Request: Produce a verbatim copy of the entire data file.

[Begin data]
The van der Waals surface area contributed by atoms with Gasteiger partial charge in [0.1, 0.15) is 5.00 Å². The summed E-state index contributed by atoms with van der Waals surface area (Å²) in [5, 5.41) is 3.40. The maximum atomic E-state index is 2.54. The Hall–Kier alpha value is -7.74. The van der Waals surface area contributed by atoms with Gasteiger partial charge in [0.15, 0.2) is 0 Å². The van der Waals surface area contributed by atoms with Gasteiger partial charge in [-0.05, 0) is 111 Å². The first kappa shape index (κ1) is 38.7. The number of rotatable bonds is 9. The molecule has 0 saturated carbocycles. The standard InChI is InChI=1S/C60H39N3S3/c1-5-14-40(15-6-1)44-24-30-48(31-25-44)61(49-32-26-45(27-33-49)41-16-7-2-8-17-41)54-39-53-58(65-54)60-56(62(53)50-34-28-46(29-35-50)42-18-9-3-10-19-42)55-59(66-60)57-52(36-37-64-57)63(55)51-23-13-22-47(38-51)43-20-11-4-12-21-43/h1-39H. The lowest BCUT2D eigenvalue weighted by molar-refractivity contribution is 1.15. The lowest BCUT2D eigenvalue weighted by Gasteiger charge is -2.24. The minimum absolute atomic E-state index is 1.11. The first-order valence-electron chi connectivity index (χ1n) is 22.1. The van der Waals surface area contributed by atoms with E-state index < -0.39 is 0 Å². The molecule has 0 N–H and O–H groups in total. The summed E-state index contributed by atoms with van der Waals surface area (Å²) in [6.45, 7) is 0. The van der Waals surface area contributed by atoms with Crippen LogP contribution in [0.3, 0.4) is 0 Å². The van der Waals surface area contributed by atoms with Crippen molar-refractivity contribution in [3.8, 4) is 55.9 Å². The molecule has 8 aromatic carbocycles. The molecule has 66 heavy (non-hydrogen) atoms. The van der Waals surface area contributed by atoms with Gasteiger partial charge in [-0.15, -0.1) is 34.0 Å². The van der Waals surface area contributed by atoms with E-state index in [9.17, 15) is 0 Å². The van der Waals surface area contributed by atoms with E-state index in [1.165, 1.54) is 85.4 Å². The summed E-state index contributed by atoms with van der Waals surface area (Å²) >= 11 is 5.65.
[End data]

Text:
The van der Waals surface area contributed by atoms with Gasteiger partial charge in [0.1, 0.15) is 5.00 Å². The summed E-state index contributed by atoms with van der Waals surface area (Å²) in [5, 5.41) is 3.40. The maximum atomic E-state index is 2.54. The Hall–Kier alpha value is -7.74. The van der Waals surface area contributed by atoms with Gasteiger partial charge in [0.15, 0.2) is 0 Å². The van der Waals surface area contributed by atoms with Gasteiger partial charge in [-0.05, 0) is 111 Å². The first kappa shape index (κ1) is 38.7. The number of rotatable bonds is 9. The molecule has 0 saturated carbocycles. The standard InChI is InChI=1S/C60H39N3S3/c1-5-14-40(15-6-1)44-24-30-48(31-25-44)61(49-32-26-45(27-33-49)41-16-7-2-8-17-41)54-39-53-58(65-54)60-56(62(53)50-34-28-46(29-35-50)42-18-9-3-10-19-42)55-59(66-60)57-52(36-37-64-57)63(55)51-23-13-22-47(38-51)43-20-11-4-12-21-43/h1-39H. The lowest BCUT2D eigenvalue weighted by molar-refractivity contribution is 1.15. The lowest BCUT2D eigenvalue weighted by Gasteiger charge is -2.24. The minimum absolute atomic E-state index is 1.11. The first-order valence-electron chi connectivity index (χ1n) is 22.1. The van der Waals surface area contributed by atoms with E-state index < -0.39 is 0 Å². The molecule has 0 N–H and O–H groups in total. The summed E-state index contributed by atoms with van der Waals surface area (Å²) in [6.45, 7) is 0. The van der Waals surface area contributed by atoms with Crippen LogP contribution in [0.3, 0.4) is 0 Å². The van der Waals surface area contributed by atoms with Crippen molar-refractivity contribution in [3.8, 4) is 55.9 Å². The molecule has 8 aromatic carbocycles. The molecule has 66 heavy (non-hydrogen) atoms. The van der Waals surface area contributed by atoms with Gasteiger partial charge in [-0.15, -0.1) is 34.0 Å². The van der Waals surface area contributed by atoms with E-state index in [9.17, 15) is 0 Å². The van der Waals surface area contributed by atoms with E-state index in [1.165, 1.54) is 85.4 Å². The summed E-state index contributed by atoms with van der Waals surface area (Å²) >= 11 is 5.65.